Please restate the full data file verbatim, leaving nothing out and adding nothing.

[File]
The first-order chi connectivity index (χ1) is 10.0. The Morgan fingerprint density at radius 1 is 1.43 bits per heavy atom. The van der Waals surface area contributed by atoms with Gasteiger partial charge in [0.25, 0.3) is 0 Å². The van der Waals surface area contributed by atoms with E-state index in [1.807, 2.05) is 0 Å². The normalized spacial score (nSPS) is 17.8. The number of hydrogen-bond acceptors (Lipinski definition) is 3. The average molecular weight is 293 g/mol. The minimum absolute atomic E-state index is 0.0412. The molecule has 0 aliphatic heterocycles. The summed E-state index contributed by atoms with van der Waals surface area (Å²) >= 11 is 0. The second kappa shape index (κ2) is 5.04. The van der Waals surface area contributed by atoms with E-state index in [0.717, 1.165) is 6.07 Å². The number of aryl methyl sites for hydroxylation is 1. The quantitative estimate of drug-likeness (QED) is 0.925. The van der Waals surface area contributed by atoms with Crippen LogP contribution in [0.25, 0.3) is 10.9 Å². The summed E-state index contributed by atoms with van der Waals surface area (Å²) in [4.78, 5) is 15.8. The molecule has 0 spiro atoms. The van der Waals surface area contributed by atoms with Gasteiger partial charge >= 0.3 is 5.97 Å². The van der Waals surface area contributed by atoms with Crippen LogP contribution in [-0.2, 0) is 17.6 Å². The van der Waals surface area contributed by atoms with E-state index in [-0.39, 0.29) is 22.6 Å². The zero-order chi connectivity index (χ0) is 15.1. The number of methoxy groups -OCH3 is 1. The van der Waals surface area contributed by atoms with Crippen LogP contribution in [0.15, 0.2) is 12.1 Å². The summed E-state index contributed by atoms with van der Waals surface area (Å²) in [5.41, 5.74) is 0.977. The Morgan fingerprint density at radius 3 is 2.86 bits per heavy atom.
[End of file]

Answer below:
The first-order chi connectivity index (χ1) is 10.0. The Morgan fingerprint density at radius 1 is 1.43 bits per heavy atom. The van der Waals surface area contributed by atoms with Gasteiger partial charge in [0.25, 0.3) is 0 Å². The van der Waals surface area contributed by atoms with E-state index in [1.807, 2.05) is 0 Å². The normalized spacial score (nSPS) is 17.8. The number of hydrogen-bond acceptors (Lipinski definition) is 3. The average molecular weight is 293 g/mol. The minimum absolute atomic E-state index is 0.0412. The molecule has 0 aliphatic heterocycles. The summed E-state index contributed by atoms with van der Waals surface area (Å²) >= 11 is 0. The second kappa shape index (κ2) is 5.04. The van der Waals surface area contributed by atoms with E-state index in [0.717, 1.165) is 6.07 Å². The number of aryl methyl sites for hydroxylation is 1. The quantitative estimate of drug-likeness (QED) is 0.925. The van der Waals surface area contributed by atoms with Crippen LogP contribution in [0.25, 0.3) is 10.9 Å². The summed E-state index contributed by atoms with van der Waals surface area (Å²) in [4.78, 5) is 15.8. The molecule has 0 spiro atoms. The van der Waals surface area contributed by atoms with Gasteiger partial charge >= 0.3 is 5.97 Å². The van der Waals surface area contributed by atoms with Crippen LogP contribution in [-0.2, 0) is 17.6 Å². The van der Waals surface area contributed by atoms with E-state index in [-0.39, 0.29) is 22.6 Å². The zero-order chi connectivity index (χ0) is 15.1. The number of methoxy groups -OCH3 is 1. The van der Waals surface area contributed by atoms with Crippen LogP contribution in [0.15, 0.2) is 12.1 Å². The summed E-state index contributed by atoms with van der Waals surface area (Å²) in [5.41, 5.74) is 0.977. The Morgan fingerprint density at radius 3 is 2.86 bits per heavy atom.